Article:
Jewish groups are fighting — some say physically — behind the scenes
Jewish politics is often nasty, but rarely is the infighting this public. The drama came to a head at a May meeting for the Conference of Presidents of Major Jewish Organizations.
Last year, the Conference of Presidents of Major American Jewish Organizations updated its secret rules to ban “insults, ad hominem attacks, and name-calling” among member organizations and instituted a special committee to consider complaints in strictest confidence.
On May 2, the committee met, in strictest confidence, to hear three complaints. The session, all parties agree, soon devolved into insults, ad hominem attacks and name-calling — and without a decision or definitive plans for what happens next.
Three Jewish organizations — the National Council of Jewish Women, the Anti-Defamation League and HIAS — accused the Zionist Organization of America of inappropriately criticizing them; in turn, the ZOA filed complaints against member groups that have yet to be scheduled for hearings.
The complaints range from differences as picayune as who is responsible for anti-Zionist signs at a mass rally to intimations of corrupt intent to allegations of violence.
Jewish politics is often nasty, but rarely is the infighting this public. The charges and counter-charges also demonstrate the ways that ZOA president Morton Klein consistently gets under colleagues’ skin.
HIAS, NCJW and ADL declined to comment, citing confidentiality. However, JTA obtained ADL’s complaints and spoke to someone who was familiar with the proceedings and who was sympathetic with the three complainants.
ZOA’s director of special projects, Liz Berney, said the May 2 meeting, where ZOA was facing complainants, was marked by “emotional” responses by HIAS CEO Mark Hetfield and ADL’s general counsel, Steven Sheinberg, while her side was cool and armed with facts. She said she did most of the talking.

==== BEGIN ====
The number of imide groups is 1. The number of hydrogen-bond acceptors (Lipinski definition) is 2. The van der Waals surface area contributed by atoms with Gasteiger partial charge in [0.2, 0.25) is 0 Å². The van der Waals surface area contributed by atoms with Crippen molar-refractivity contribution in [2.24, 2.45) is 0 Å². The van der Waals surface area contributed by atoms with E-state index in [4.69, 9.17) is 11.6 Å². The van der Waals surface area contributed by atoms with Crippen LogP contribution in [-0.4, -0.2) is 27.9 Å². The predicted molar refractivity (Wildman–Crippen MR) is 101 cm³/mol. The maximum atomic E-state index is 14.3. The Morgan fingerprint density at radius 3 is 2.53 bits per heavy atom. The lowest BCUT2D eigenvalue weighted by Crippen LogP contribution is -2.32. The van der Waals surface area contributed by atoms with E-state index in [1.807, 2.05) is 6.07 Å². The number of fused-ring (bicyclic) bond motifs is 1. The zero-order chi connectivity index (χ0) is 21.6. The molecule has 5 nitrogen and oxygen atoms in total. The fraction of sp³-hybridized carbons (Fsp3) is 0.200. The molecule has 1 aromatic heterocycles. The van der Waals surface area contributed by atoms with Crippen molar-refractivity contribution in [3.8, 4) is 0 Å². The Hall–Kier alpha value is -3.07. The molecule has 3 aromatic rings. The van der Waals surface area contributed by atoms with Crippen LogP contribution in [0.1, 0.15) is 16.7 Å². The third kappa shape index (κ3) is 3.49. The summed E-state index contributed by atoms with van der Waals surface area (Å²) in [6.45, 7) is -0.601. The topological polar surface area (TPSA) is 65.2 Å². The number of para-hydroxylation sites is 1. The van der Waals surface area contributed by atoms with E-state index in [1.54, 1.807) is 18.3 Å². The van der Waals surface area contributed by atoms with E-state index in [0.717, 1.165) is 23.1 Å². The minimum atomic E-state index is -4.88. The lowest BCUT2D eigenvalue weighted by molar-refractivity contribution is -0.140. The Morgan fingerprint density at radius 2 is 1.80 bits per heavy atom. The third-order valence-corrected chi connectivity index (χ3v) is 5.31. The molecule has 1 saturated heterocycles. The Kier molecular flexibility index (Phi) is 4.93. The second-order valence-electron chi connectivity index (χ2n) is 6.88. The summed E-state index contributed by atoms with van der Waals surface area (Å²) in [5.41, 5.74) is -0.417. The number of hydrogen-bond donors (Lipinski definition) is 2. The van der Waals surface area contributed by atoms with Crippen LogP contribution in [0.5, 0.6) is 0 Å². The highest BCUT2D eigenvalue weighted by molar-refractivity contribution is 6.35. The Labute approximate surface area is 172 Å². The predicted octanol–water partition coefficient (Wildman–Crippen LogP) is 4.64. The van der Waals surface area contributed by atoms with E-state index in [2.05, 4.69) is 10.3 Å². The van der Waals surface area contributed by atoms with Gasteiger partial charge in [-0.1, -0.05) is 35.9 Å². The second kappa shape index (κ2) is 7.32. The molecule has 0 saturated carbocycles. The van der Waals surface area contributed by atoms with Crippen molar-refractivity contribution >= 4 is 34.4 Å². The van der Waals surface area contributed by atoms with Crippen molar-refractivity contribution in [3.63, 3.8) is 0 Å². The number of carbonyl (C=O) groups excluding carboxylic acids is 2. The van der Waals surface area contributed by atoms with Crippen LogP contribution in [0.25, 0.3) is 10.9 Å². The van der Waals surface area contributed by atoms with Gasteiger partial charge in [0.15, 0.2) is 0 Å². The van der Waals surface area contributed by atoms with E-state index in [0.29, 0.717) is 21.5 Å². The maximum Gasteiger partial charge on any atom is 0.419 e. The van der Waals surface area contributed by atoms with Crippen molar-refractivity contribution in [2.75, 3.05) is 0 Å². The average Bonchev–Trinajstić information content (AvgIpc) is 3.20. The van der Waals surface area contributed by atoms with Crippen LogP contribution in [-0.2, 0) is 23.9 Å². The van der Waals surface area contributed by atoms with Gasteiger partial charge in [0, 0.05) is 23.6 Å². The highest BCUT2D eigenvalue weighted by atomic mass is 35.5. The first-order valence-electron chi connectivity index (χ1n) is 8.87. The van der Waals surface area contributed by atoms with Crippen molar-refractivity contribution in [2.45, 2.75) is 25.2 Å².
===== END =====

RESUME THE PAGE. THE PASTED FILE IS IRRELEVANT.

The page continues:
NCJW’s complaint cited a ZOA press release last November “condemning” it, HIAS and J Street among other groups for joining a letter in May defending Palestinian-American activist Linda Sarsour against “vicious public threats and intimidation.”
The ZOA’s letter referred to NCJW and HIAS as Jewish “extremists.” NCJW and ZOA also traded charges over the degree to which the women’s group helped keep anti-Zionist messages, including placards, out of the Women’s March.
HIAS complained about a ZOA letter to the Forward in January of 2017 charging that HIAS invoked “morality” in defending refugees because it receives “millions of dollars” of government grants to resettle refugees — essentially saying it defended refugees out of economic self-interest.
And ADL’s CEO, Jonathan Greenblatt, submitted to the Presidents Conference a six-page letter and an Excel sheet with 36 complaints against ZOA dating back to 2007.
Many of the complaints focused on ZOA claims that the ADL was not fulfilling its mission in defending Jews and Israel. In one instance, which the ADL called “grotesque,” Klein complained to the Jerusalem Post in April 2016 about ADL’s criticism of then-presidential candidate Donald Trump’s attacks on refugees.